• Any-device access – Because virtual Windows apps and desktops are hardware-independent, IT can enable secure access and collaboration for every employee, contractor or partner from any personal or corporate-owned device they choose to use. Rather than making distinctions between enterpriseowned and outside devices, IT evaluates every device and user according to administrator-defined criteria as people attempt to connect to the enterprise network, then grants the appropriate levels of access to each resource as indicated by the access control policies.
    • Built-in data compliance – The centralization of resources, combined with strict access control, makes it much easier to protect against data loss and meet compliance and privacy standards by ensuring full activity logging, reporting and auditing. IT can define and implement policies to ensure conformance with the full spectrum of requirements the organization faces—both internal and external— while maintaining the flexibility to respond to new mandates as they emerge.

    Citrix enables desktop virtualization through a complete solution designed to provide the centralized control and management, flexible delivery scenarios, granular, policy-based access control, endpoint protection and compliance support organizations need to manage risk without obstructing business productivity or growth. The core of the solution is Citrix XenDesktop, which enables on-demand delivery of virtual Windows applications and desktops, complemented by application delivery control, secure access control and client-side virtualization and encryption. In 2011, the Information Systems Security Association (ISSA), one of the most prestigious security associations in the world, honored Citrix with the ISSA Outstanding Organization of the Year Award in recognition of its contributions to the advancement of information security.

    Security is already one of the main reasons organizations are adopting desktop virtualization, along with strategic business priorities such as mobility, flexwork, BYOD, business continuity, mergers and acquisitions, business process outsourcing and IT efficiency. By making desktop virtualization a central element of security, IT can manage risk more effectively while providing optimal flexibility to allow the business to do what it needs to do, the way it needs to do it.

    The top 10 reasons to strengthen information security with desktop virtualization

    1. Support workplace flexibility and mobility

    Mobility is vital for today’s enterprise workforce. No longer bound to their desks, an increasing number of people routinely work at partner or customer sites, at home, on the road and in other locations outside the office. Wherever they work, their productivity depends on anywhere, any time access to applications and information, as well as on the ability to share, collaborate or join meetings from anywhere at any time. On an enterprise level, flexwork has become a key strategy, as organizations move work to different locations, times and resources to ensure work is done by the right people, in the right place at the right time. This can include everything from introducing teleworking and desk-sharing programs; to moving business processes or entire departments to new locations. In this way, they can increase productivity; reduce real estate, travel and labor costs; and improve business continuity.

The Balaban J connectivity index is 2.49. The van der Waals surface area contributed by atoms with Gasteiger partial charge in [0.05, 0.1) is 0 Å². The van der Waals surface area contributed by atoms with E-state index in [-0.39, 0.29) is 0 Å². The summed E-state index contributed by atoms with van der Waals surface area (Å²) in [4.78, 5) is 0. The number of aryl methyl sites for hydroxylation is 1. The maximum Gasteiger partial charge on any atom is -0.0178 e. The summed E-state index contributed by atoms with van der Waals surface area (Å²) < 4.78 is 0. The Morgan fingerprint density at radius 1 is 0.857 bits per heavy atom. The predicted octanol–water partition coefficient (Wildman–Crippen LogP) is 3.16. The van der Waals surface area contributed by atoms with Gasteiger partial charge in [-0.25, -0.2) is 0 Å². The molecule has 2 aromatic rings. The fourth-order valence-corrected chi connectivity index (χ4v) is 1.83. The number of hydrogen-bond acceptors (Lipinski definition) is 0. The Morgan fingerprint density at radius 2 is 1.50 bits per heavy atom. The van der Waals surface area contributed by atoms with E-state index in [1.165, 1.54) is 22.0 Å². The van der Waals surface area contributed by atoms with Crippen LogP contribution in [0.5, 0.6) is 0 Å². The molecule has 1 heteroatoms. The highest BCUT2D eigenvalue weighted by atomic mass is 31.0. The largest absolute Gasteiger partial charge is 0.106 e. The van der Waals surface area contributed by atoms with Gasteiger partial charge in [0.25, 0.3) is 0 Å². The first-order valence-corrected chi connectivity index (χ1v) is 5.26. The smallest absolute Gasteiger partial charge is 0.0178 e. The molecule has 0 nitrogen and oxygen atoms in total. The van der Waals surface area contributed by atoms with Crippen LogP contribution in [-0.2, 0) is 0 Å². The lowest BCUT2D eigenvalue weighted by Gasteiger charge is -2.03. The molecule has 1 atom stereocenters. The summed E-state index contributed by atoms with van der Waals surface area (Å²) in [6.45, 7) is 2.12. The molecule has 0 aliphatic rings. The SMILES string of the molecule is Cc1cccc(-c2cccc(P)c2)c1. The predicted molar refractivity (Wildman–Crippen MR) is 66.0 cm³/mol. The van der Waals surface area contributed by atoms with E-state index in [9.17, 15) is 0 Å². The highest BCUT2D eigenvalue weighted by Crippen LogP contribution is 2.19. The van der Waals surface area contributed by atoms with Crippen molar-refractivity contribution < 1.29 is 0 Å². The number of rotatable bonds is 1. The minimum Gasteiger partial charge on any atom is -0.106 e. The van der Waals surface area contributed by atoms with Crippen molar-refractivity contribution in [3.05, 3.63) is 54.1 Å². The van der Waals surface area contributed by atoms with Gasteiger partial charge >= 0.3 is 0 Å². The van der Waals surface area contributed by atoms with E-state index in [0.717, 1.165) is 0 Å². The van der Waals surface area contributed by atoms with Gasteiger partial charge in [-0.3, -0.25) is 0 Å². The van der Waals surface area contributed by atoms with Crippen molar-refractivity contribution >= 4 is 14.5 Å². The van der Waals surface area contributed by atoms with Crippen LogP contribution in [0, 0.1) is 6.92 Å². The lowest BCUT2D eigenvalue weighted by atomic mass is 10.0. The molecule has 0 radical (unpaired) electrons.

Citrix XenDesktop helps organizations maintain information security even while allowing anyone access to IT resources from more locations. Centralized application and data management and granular access control policies allow only authorized users to connect to enterprise resources. IT can provide secure access to anyone, anywhere, at a moment’s notice, to a specific set of resources, and can modify and terminate access just as quickly. People can use any kind of device to access their virtual Windows applications and desktops, from laptops to tablets and smartphones, without the need for IT to configure individual endpoints—a key advantage when the endpoints in question are at the user’s home, at another company or on the other side of the world. Taken as a whole, desktop virtualization makes mobility and flexwork initiatives simpler, less costly, faster to implement and secure so the company can realize the full value of this key strategy.

    2. Say yes to consumerization

    Consumerization, including both consumer devices purchased by the organization and those owned by individual staff, coupled with readily available high-speed connections across the globe, has greatly increased the ability of people to do their work in the most convenient, productive manner possible. Whether people bring the laptop of their choice into the office, work on a tablet while offsite or check in via smartphone to respond to business needs while in transit, consumerization is a win-win for people and the organization—but it greatly complicates the security picture for IT. Different devices may have different types of security software in place, or none at all; many popular devices don’t support antivirus, personal firewalls or other legacy control measures. IT needs a way to securely partition business and personal data on consumer-grade mobile devices.